3.2. Reasons of Pangolin Exploitation and the Methods in Gathering Pangolins
Our findings revealed that 97% of our respondents eat pangolin as bushmeat and only 3% confirm that they do not eat it for various reasons such as repulsive animal, with a strange smell and resemblance with Reptiles each represented by 1%.
The preference of pangolin meat is the main reason for eating pangolin meat (44%), successively followed by habit (33%) and health care (19.3%) according to our surveys (Figure 3). The amulet as another reason to eat pangolin meat is hardly represented by (2.8%). The chi-square test of adequacy indicates that the frequencies of responses on the reason for the exploitation of pangolin meat are not fairly distributed (p-value < 0.01), thus the surveyed population mainly consumes pangolin meat by preference and habit.
Among the whole sample, 47% recognized hunting as the method of obtaining pangolin meat followed by the collection by chance in the forest at 33.1% and purchasing at 19.9% (Figure 4). The adequacy test with the distribution of staff (p-value < 0.01) shows that hunting is the most widely used method to acquire the pangolin.
Referring to the trade of pangolin in the RNT, 96% of respondents do not recognize the solicitation of people from other places to request pangolin or its derivatives, while 4% of respondents confirmed that people from elsewhere always request pangolin or its scales. These people come from the province of Tshopo.
Figure 3. Documented reasons for pangolin consumption by local people of the RNT.
Figure 4. Methods for gathering pangolins and its derivatives products within the RNT.
3.3. Pangolin Products and Their Use in the Study Sites
Overall, it emerged from surveys that the majority of respondents (65.35%) recognized the scales of pangolin as the main derivative used mainly in traditional medicine, and 23.25% of respondents talked about pangolin meat as another product used for medicine purposes (Figure 5).
Nevertheless, both products (scales and meat) are used in different proportion by villages (Table 1) and in Kaseghe scales are the most used than elsewhere (81.82%) and Mutenda represented the highest proportion of used meat in their medicine (46.43%). Abstention was highly represented in Kasugho (56.25%) and the lowest (0%) was in Bunyuki, Mutenda and Sake. Apportioned according tribes (Table 2), scales and meat are respectively used mostly by the tribe of Piri (77.78%) and Nyanga (44.44%), which depicted also the lowest abstention (0%).
Figure 5. Pangolin derivatives used in traditional medicine in the RNT and surrounding villages.
Table 1. Proportion of pangolin products used in traditional medicine according to surveyed villages in the RNT and surroundings villages.
Table 2. Proportion of Pangolin derivatives used in traditional medicine according to the tribe of respondents in the RNT and surrounding villages.
The Chi-square or Fisher’s independence test shows that neither the village nor the respondents’ belonging to a tribe has any influence on the use of a derivative pangolin product (p-value > 0.05); implying that almost 90% of surveyed villagers recognized that products derived from pangolin (scales and meat) are used in traditional therapy.
Based to respondents’ declaration, the encephalitis, the rheumatism and brittle bones in babies’ skull are the most common diseases cured by pangolin derivatives (61% in general) with respectively 28.02%, 18.84% and 13.77% of cited cases (Figure 6).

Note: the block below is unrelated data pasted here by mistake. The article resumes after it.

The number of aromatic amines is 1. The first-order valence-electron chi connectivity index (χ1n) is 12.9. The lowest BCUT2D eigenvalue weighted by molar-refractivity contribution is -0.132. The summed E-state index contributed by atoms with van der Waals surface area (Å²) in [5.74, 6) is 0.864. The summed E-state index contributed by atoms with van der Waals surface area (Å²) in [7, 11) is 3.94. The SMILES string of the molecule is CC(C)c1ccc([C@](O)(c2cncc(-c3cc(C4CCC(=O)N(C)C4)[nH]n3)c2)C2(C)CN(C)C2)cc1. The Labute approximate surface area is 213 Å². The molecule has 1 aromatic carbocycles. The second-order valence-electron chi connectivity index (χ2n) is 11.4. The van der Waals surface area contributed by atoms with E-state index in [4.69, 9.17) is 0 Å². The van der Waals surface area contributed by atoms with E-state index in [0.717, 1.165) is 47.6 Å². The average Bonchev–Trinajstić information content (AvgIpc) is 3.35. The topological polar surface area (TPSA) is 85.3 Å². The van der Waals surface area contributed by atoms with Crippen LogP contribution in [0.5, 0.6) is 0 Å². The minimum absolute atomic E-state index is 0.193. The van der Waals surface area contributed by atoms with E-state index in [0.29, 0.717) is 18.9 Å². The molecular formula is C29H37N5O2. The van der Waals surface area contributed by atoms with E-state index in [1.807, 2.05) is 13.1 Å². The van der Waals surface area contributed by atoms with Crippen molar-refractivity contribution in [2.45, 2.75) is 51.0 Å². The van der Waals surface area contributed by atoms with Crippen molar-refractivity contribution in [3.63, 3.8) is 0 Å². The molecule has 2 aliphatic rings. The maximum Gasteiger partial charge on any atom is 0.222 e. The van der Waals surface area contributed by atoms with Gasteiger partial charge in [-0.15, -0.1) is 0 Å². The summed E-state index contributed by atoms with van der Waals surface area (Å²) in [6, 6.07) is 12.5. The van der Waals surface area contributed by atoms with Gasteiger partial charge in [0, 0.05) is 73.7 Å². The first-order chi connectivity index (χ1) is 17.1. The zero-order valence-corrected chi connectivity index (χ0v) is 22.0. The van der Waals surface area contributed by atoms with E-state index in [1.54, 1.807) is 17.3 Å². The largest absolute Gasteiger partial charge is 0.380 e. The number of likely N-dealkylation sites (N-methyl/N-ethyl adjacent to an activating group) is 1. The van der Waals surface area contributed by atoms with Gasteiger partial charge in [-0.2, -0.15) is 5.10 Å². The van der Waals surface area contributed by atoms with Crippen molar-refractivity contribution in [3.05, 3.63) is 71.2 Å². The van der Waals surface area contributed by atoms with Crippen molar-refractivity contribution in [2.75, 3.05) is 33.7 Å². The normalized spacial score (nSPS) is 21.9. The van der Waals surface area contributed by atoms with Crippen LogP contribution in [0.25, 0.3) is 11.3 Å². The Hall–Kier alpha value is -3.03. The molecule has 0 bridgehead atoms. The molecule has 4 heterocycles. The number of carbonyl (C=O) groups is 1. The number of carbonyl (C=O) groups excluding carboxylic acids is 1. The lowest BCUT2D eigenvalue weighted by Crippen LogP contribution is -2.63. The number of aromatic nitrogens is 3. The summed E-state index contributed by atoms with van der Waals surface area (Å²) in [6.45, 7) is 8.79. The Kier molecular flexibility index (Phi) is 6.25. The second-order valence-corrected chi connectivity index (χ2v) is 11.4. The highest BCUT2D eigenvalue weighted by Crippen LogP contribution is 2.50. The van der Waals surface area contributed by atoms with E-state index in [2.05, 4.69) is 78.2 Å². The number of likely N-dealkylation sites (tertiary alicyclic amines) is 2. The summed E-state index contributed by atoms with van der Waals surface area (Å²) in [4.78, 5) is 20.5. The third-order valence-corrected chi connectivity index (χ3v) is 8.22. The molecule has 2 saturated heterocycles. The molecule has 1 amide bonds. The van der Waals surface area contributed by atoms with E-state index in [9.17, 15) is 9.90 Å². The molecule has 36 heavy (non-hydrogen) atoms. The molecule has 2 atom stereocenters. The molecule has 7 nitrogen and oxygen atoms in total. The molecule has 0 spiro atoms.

Recall that even spiritual issues were cited, yet by the lowest proportion with stuttering both at 0.24%. Cases of abstention were represented by 6.04% (these people when interviewed didn’t state any disease cured by pangolin products).
4.1. Profile of Actors of Pangolin and Its Derivatives Exploitation
The age of pangolin operators is variable. The youngest are in the interval of 20 - 30 years, the middle class is between 40 to 50 years, while the oldest are in an age class of 60 and over. The age range in which operators are active is defined as 20 to 50 years representing 60% of respondents. This is the period when men take on responsibilities as heads of households and providers of the family (Vitekere, 2015; Kyamakya et al., 2018). Caspary (1999) showed that men over the age of 15 years were reported to be hunters in Côte d’Ivoire. The age group between 21 and 40 represented 52%, which was lesser than our case. The context varies according to the environment and particularly the socio-economic and socio-cultural aspects which interfere with the motivations for hunting. Our result confirms Ayaya (2012) with regard to the most active age in hunting for Bandisende in the
Figure 6. Different diseases cured by pangolin products as used by communities in the RNT and surroundings villages.
Okapi Wildlife Reserve in DRC. Our surveys have revealed different levels of education. Illiterates presented the majority, when an average proportion (32%) reached the primary school and surprisingly graduated from university were found even if it was only 2%. The less educated is the population, the more they engage in the exploitation of nature resources as van Vliet et al. (2012) reported that the rural population in Central Africa in general and hunters are not educated. Yet a small proportion is graduated from university as found in Ituri road (in two villages: Bafwaboli and Baegofuma) by Vitekere (2015). The population of the Tayna Nature Reserve and its surroundings appeared to be heterogeneous, characterized by a great diversity of tribe with varied customs. The different ethnic groups showed great motivation for the exploitation of pangolin and the use of pangolin products in diverse way according to different traditional customs; as all three tribes declared using pangolin products at 77.78%; 62% and 44% respectively for Piri, Nande and Nyanga. Our results do not corroborate the findings of Sanda (2012), since we revealed three tribes, but her findings globalized the population of the RNT without any specific precision about tribes even though they are all almost well known within the DRC.